Either click here or keep reading for my article about the absurdities of the gluten-free fad, and how it MOST DEFINITELY won’t lose you any weight. Happy to have made the cover of the paper and my section with this one! I even got a shout-out from the Canadian Celiac Association!
Wheat Belly? More Like Meat Belly.
The world of diet is full of trends. We consumers are a fickle bunch, always looking for the next magic pill or life-changing-secret to revolutionize our diets and bodies, suddenly transforming us into Elle MacPherson. We want it to be easy.
These trendy diets, almost always celebrity endorsed, move along rather quickly. The latest is the gluten-free diet. Once reserved only for the 0.5% of the population that is celiac — or genuinely allergic to gluten — you now will find books about eliminating gluten and dropping pounds on the front shelves of any bookstore. Waive goodbye to Dr. Atkins, and hello to Dr. Davis, the author of Wheat Belly.
Suddenly, we’re all apparently celiac. If not celiac, we’re “gluten-sensitive,” which, at best can be described as a rather “flexible” medical term. People are allergic to peanuts too, but I don’t think cutting them from my diet because of it is going to make me lose weight.
Gluten is not another word for carbohydrate. Nor is it another word for organic, healthy or natural. Gluten is not a poison, it’s protein.
Found in wheat, barley, and rye, gluten is a naturally occurring protein, present in much of the world’s food supply.
Proponents of the gluten-free diet hurry to tell you that the wheat we consume today is not like the wheat consumed 12,000 to 20,000 years ago in the Fertile Crescent, known as hard hulled einkorn wheat. It didn’t contain gluten. True. Wheat grown in other regions at the same time, though, did.
Naturally, as with any other food, wheat developed and changed over the course of 15,000 years. We now have different, plentiful varieties and large yields.
Why the history lesson?
Advocates of the gluten-free diet use the fact that wheat today doesn’t look like wheat consumed 15,000 years ago as something of a smoking gun. To folks like Dr. Davis, it proves that wheat today is making us unwell and overweight.
Except it doesn’t. It proves precisely nothing.
If you can find me anything — food product or otherwise — in our world that looks like it did 15,000 years ago, I’ll be genuinely impressed. We’ve evolved, as has our food. The process of cross-pollination is not a new or unhealthy one. As a species, we only began eating brussel sprouts 300 years ago, yet I don’t see anyone claiming they’re making us fat.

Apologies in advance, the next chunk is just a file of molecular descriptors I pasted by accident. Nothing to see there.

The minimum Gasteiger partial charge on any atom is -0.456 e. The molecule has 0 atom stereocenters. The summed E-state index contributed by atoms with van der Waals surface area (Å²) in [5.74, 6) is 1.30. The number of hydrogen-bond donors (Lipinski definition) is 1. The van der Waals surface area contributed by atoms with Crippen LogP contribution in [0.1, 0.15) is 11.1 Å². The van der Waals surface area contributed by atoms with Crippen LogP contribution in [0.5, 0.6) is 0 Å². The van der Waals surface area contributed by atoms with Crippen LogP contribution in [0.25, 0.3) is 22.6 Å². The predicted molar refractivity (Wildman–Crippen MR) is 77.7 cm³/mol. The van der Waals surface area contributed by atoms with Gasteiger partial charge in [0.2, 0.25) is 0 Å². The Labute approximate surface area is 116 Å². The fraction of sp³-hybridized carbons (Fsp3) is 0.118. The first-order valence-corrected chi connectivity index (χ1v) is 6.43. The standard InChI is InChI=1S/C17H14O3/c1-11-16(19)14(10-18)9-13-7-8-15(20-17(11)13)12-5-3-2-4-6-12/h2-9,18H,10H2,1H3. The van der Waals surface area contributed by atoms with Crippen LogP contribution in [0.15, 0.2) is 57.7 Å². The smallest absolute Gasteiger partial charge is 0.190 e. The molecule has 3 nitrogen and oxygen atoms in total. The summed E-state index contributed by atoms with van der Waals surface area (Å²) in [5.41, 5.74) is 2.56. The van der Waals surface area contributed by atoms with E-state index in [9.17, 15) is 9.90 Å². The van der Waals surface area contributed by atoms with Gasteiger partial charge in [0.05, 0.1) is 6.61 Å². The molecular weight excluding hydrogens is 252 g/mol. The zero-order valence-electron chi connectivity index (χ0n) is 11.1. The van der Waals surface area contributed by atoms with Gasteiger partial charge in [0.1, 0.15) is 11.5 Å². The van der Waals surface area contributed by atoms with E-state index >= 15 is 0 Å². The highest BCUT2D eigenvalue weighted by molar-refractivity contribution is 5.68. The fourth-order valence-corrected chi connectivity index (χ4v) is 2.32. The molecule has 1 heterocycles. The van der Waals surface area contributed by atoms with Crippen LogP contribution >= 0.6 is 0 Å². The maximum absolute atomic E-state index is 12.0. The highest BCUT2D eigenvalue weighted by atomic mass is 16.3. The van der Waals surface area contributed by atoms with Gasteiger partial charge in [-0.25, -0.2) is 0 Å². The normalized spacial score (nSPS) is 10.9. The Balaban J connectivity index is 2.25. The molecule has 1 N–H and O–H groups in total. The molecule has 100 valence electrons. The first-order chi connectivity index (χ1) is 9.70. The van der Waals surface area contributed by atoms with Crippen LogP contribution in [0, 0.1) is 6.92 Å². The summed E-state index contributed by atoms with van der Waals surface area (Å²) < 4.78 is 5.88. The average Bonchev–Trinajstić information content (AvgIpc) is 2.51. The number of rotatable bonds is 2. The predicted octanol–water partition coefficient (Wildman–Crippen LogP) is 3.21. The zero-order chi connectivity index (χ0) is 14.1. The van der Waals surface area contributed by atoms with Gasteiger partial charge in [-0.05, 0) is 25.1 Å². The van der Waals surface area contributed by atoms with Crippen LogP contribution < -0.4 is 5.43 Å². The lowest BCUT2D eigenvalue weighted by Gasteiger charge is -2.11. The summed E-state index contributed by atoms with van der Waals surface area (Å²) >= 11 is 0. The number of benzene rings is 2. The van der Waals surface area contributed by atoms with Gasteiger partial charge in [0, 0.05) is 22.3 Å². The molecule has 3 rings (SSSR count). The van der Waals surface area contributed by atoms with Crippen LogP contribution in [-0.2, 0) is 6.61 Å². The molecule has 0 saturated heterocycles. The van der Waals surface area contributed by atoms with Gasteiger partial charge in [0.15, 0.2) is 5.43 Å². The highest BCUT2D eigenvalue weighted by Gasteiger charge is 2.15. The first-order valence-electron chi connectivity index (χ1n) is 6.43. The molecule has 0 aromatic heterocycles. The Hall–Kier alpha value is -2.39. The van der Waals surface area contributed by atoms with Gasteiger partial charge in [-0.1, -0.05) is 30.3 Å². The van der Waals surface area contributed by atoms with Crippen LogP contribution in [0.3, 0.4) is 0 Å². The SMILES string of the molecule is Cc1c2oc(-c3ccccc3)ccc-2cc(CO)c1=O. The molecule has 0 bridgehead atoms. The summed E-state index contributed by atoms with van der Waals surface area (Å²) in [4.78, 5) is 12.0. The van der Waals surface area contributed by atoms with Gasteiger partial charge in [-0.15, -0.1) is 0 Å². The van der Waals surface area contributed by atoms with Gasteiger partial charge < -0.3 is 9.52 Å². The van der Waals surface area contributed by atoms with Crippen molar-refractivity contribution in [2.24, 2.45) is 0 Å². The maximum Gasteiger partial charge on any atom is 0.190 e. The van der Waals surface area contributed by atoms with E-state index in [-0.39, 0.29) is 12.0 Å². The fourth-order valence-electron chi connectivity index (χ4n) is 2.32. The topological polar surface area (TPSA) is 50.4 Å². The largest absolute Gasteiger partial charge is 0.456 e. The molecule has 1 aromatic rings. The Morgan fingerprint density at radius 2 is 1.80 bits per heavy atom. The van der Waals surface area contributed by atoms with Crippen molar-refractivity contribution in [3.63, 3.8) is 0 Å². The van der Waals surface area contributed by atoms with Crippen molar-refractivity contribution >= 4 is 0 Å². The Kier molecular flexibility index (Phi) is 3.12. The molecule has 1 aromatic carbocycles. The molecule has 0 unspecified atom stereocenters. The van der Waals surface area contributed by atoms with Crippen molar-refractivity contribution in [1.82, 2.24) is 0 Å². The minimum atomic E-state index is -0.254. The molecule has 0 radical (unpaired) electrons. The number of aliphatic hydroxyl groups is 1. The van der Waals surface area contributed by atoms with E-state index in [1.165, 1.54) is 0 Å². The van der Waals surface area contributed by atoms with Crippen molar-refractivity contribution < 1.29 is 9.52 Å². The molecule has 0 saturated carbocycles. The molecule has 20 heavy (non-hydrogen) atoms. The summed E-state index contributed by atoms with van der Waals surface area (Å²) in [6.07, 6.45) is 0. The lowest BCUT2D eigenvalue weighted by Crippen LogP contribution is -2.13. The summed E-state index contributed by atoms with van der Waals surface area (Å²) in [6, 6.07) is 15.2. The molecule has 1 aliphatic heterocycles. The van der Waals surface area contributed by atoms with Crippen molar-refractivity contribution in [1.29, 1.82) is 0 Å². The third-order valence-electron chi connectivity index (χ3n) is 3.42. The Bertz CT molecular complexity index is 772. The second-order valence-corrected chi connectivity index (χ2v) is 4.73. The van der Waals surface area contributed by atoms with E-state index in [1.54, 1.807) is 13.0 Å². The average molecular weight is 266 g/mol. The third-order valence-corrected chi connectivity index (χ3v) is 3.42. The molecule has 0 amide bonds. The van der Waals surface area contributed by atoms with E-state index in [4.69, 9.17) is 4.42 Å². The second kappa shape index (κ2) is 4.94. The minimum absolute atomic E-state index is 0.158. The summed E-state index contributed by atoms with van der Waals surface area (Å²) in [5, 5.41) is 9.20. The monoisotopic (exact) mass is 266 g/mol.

I’m not alone in the sentiment that going gluten-free won’t lower the number on the scale.
According to the Academy of Nutrition and Dietetics, a gluten-free diet will absolutely not help lower the number on the scale. More specifically, they state “there is nothing special about a gluten-free diet than can help a person lose weight. There is no proven use for the diet beyond celiac disease.” Dr. David Katz, of the Yale University Prevention Research Center, is quoted as saying “cutting gluten is advisable only for those with genuine sensitivities,” and food industry consultant Rachel Begun went as far as to say cutting gluten may in fact result in weight gain in particular cases.
But who cares about that when a midriff-baring Miley Cyrus tweets “gluten is crap?”
She looks great, no doubt. But do we credit lack of gluten for that, or might it have something to do with a 1000-calorie-a-day diet and twice daily pilates sessions? I’ll let you decide that one.
The gluten-free label is now a fully-fledged marketing tool. You’ve likely seen pricey gluten free items at the grocery store and on restaurant menus. You want a gluten-free bun for your bacon cheeseburger? You can certainly get it, but be prepared to hand over an extra toonie for your meal.
Don’t conflate gluten-free with healthy. Sure, some healthy food items are indeed gluten free. But do you know what else is? Ghirardelli chocolate. McDonald’s fries. Lay’s potato chips.
As a country, we are overweight. As a continent, we are even more overweight. The idea that our obesity problem is being caused by a certain protein found in our whole wheat bread, and not by the two billion pounds of bacon we eat every year, is utterly ludicrous. Americans drink 45 gallons of sugary soft drinks per year; I hardly think a piece of multi-grain toast in the morning is what is doing us in.
The exceptions to this, of course, are those with celiac disease. Clearly, if you’re allergic to wheat or peanuts or strawberries, you should not be eating wheat or peanuts or strawberries.
As with any fad diet, people that see results do so because, by default, they have started watching what they put in their mouths. They likely snack less and consume fewer calories, which makes them lose weight. This is not a new concept.
If calorie restriction wrapped in a gluten-free package is what works for you, more power to you. But no diet trend — be it gluten-free, low carb, paleo, or anything else — should be seen as anything more than an elaborate (and usually expensive) version of healthy eating. Reducing caloric intake to lose weight isn’t the new magic pill we’re all looking for, but it really is the only one out there.
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